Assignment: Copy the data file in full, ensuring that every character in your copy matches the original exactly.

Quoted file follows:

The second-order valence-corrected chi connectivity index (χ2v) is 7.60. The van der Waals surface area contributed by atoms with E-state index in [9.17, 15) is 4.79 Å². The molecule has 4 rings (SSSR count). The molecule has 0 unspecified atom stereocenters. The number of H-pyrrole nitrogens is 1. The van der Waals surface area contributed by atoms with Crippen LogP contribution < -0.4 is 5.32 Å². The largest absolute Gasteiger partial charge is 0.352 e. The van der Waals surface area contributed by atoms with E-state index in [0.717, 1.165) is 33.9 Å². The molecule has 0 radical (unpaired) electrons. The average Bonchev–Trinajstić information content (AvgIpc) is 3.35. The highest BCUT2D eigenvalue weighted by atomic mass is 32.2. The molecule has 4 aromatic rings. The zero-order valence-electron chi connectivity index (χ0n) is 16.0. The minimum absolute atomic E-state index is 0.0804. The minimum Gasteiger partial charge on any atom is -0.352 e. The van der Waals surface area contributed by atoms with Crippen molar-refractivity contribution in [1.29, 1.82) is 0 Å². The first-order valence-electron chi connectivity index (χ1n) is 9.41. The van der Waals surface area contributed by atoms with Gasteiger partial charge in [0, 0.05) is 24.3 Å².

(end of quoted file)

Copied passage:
The second-order valence-corrected chi connectivity index (χ2v) is 7.60. The van der Waals surface area contributed by atoms with E-state index in [9.17, 15) is 4.79 Å². The molecule has 4 rings (SSSR count). The molecule has 0 unspecified atom stereocenters. The number of H-pyrrole nitrogens is 1. The van der Waals surface area contributed by atoms with Crippen LogP contribution < -0.4 is 5.32 Å². The largest absolute Gasteiger partial charge is 0.352 e. The van der Waals surface area contributed by atoms with E-state index in [0.717, 1.165) is 33.9 Å². The molecule has 0 radical (unpaired) electrons. The average Bonchev–Trinajstić information content (AvgIpc) is 3.35. The highest BCUT2D eigenvalue weighted by atomic mass is 32.2. The molecule has 4 aromatic rings. The zero-order valence-electron chi connectivity index (χ0n) is 16.0. The minimum absolute atomic E-state index is 0.0804. The minimum Gasteiger partial charge on any atom is -0.352 e. The van der Waals surface area contributed by atoms with Crippen molar-refractivity contribution in [1.29, 1.82) is 0 Å². The first-order valence-electron chi connectivity index (χ1n) is 9.41. The van der Waals surface area contributed by atoms with Gasteiger partial charge in [0, 0.05) is 24.3 Å².